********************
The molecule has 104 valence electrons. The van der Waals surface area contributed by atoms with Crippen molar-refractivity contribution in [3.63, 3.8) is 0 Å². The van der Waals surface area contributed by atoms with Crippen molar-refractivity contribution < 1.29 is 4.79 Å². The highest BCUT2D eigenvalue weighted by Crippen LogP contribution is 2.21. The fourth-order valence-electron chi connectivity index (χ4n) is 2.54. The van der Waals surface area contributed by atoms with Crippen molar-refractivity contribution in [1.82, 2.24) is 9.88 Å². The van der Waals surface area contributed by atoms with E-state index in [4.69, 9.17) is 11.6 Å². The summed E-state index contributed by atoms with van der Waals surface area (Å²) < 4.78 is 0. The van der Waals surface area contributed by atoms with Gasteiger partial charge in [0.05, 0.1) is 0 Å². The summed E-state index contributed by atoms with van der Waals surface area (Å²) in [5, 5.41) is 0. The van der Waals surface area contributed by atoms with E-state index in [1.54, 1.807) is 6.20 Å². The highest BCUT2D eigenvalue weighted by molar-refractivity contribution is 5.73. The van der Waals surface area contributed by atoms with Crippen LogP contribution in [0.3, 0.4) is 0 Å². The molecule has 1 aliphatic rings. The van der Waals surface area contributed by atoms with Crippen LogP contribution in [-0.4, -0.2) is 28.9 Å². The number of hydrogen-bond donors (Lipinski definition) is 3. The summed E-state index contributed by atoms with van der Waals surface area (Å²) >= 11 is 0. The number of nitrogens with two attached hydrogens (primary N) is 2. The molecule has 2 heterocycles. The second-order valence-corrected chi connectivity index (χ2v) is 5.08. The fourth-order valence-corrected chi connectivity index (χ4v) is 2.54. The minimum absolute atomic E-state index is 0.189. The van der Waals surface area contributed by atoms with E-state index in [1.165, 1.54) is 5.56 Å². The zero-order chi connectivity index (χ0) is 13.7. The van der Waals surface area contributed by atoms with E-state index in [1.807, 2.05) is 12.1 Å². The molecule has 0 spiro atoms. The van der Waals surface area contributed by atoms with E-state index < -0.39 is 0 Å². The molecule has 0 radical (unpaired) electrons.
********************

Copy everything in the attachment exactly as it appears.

The molecule has 104 valence electrons. The van der Waals surface area contributed by atoms with Crippen molar-refractivity contribution in [3.63, 3.8) is 0 Å². The van der Waals surface area contributed by atoms with Crippen molar-refractivity contribution < 1.29 is 4.79 Å². The highest BCUT2D eigenvalue weighted by Crippen LogP contribution is 2.21. The fourth-order valence-electron chi connectivity index (χ4n) is 2.54. The van der Waals surface area contributed by atoms with Crippen molar-refractivity contribution in [1.82, 2.24) is 9.88 Å². The van der Waals surface area contributed by atoms with E-state index in [4.69, 9.17) is 11.6 Å². The summed E-state index contributed by atoms with van der Waals surface area (Å²) < 4.78 is 0. The van der Waals surface area contributed by atoms with Gasteiger partial charge in [0.05, 0.1) is 0 Å². The summed E-state index contributed by atoms with van der Waals surface area (Å²) in [5, 5.41) is 0. The van der Waals surface area contributed by atoms with E-state index in [1.54, 1.807) is 6.20 Å². The highest BCUT2D eigenvalue weighted by molar-refractivity contribution is 5.73. The van der Waals surface area contributed by atoms with Crippen LogP contribution in [0.3, 0.4) is 0 Å². The molecule has 1 aliphatic rings. The van der Waals surface area contributed by atoms with Crippen LogP contribution in [-0.4, -0.2) is 28.9 Å². The number of hydrogen-bond donors (Lipinski definition) is 3. The summed E-state index contributed by atoms with van der Waals surface area (Å²) >= 11 is 0. The number of nitrogens with two attached hydrogens (primary N) is 2. The molecule has 2 heterocycles. The second-order valence-corrected chi connectivity index (χ2v) is 5.08. The fourth-order valence-corrected chi connectivity index (χ4v) is 2.54. The minimum absolute atomic E-state index is 0.189. The van der Waals surface area contributed by atoms with E-state index in [1.165, 1.54) is 5.56 Å². The zero-order chi connectivity index (χ0) is 13.7. The van der Waals surface area contributed by atoms with E-state index in [1.807, 2.05) is 12.1 Å². The molecule has 0 spiro atoms. The van der Waals surface area contributed by atoms with E-state index < -0.39 is 0 Å². The molecule has 0 radical (unpaired) electrons.